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N91CZ

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Nov 19, 2013
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11
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Woodland, CA
Perhaps not a project for everyone, but I swapped my two elevator push-rods for carbon units after someone asked if it might save weight. Indeed it did. ~50%, 2 lbs vs 4 lbs. The larger the tube, the easier it is to save on weight. The tubes are roughly 5' and 6' in length. Primary load is compression. Can hold 9x 6G flight load (compression).
End plugs are aluminum with a spiral groove for gripping. Fittings are centered in tube with a precise bondline thickness of .010"
Weak link in tension is the threaded rod.

 

Victor Bravo

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KWHP, Los Angeles CA, USA
- 50 feet of 5/8" x 0.035" aluminum tubing - a bit over 4 lbs.
- If I could cut that in half I'd be saving about as much weight as I gain Thanksgiving day.
If you ate at our house you could use cast iron pushrods.

BTW Bob, off topic and unsolicited, have you looked into grant funding or gov't contracts to support your akafliegs? There may well be some funding there, because you have the capability to train in job skills, re-training, youth development, etc.
 
Last edited:

proppastie

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Feb 19, 2012
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NJ
Perhaps not a project for everyone, but I swapped my two elevator push-rods for carbon units after someone asked if it might save weight. Indeed it did. ~50%, 2 lbs vs 4 lbs. The larger the tube, the easier it is to save on weight. The tubes are roughly 5' and 6' in length. Primary load is compression. Can hold 9x 6G flight load (compression).
End plugs are aluminum with a spiral groove for gripping. Fittings are centered in tube with a precise bondline thickness of .010"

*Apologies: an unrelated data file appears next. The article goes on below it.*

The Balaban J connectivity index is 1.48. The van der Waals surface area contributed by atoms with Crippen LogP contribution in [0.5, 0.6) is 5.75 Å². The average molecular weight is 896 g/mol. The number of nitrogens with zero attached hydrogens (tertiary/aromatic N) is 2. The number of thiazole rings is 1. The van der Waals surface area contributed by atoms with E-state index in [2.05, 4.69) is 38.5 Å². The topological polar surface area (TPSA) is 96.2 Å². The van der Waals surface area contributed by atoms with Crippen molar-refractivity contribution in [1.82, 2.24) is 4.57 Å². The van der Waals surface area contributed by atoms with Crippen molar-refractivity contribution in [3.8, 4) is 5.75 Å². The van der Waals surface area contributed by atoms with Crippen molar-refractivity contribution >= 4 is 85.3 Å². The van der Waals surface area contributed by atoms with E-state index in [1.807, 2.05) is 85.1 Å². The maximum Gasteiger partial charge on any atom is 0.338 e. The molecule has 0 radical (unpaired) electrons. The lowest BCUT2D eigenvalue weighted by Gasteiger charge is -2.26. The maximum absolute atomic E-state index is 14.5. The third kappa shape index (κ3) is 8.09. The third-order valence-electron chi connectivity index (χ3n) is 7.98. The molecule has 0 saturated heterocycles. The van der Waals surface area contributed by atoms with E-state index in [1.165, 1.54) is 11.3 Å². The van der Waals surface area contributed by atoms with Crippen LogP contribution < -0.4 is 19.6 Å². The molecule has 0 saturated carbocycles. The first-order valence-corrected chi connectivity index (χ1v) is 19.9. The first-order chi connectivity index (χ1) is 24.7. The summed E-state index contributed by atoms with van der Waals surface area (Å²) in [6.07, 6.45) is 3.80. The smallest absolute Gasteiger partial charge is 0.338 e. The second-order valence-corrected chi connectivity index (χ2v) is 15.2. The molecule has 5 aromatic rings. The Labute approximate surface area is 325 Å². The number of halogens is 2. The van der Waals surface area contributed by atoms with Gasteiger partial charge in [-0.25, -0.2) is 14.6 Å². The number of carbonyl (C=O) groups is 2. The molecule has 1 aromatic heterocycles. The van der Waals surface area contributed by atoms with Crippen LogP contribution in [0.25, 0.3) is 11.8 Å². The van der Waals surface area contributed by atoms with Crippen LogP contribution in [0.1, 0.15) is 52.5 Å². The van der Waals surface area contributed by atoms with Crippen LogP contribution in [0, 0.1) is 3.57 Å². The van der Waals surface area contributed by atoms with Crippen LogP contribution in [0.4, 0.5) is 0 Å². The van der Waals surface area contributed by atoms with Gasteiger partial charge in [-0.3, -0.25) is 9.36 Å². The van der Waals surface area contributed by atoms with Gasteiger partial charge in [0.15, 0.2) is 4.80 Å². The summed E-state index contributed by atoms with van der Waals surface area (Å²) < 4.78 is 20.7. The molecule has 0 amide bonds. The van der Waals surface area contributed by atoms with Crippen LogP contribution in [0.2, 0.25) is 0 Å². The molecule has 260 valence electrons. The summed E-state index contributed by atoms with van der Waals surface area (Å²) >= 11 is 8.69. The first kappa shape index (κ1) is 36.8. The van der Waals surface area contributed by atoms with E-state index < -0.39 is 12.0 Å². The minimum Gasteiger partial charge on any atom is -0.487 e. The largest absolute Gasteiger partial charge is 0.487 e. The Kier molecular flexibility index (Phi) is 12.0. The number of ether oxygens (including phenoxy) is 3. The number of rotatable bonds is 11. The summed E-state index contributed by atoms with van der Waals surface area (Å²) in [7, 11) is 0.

Weak link in tension is the threaded rod.
Really nicely done

...however looks like your aluminum tube is .065 wall, Bobs is .035 wall......His weigh 1/2 as much......If we use your numbers and assume a linear relationship (which may or may not be true) Bob's tubes would have weighed 2 lbs and you would of saved 1 lb.
 

Jonny o

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Oct 31, 2015
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Location
Fairbanks, AK USA
Perhaps not a project for everyone, but I swapped my two elevator push-rods for carbon units after someone asked if it might save weight. Indeed it did. ~50%, 2 lbs vs 4 lbs. The larger the tube, the easier it is to save on weight. The tubes are roughly 5' and 6' in length. Primary load is compression. Can hold 9x 6G flight load (compression).
End plugs are aluminum with a spiral groove for gripping. Fittings are centered in tube with a precise bondline thickness of .010"
Weak link in tension is the threaded rod.





Would post a picture of the spiral groove and give a description of your bonding technique. Thank you for the pictures and dialog.

Jonny
 

Marc Zeitlin

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Dec 11, 2015
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Tehachapi, CA
End plugs are aluminum with a spiral groove for gripping....Weak link in tension is the threaded rod.
In the short term, the weak link may be the steel rod-end threaded portion. However, as has been mentioned numerous times in this thread and many others, having aluminum in contact with carbon is a recipe for long-term corrosion of the aluminum. Depending upon the environment where you live and fly, "long-term" may be 1 year, 10 years, or 100 years - hard to say. But if any moisture ever gets in there (and humidity counts), galvanic corrosion will start.

I would also be concerned, with such a very thin bond line, with CTE issues between the AL and carbon. Again, depending upon the altitudes and environments in which you fly, you could develop large bond line stresses due to extreme cold shrinking the AL and not shrinking the carbon. If you've done the calcs, and a 0.010" bond line (with whatever adhesive bonding agent you used) can withstand say 150F temperature differential (100F max to -50F min, as an example) then maybe you're OK, but it would be chancy to use such a system without verifying bond line stresses at the extremes of temperatures and temperature differences. If you put a few rivets through there as a backup, this question becomes less safety critical, as it can be a checklist item at the CI, rather than a "hey, why doesn't moving the stick move the elevator anymore?" issue.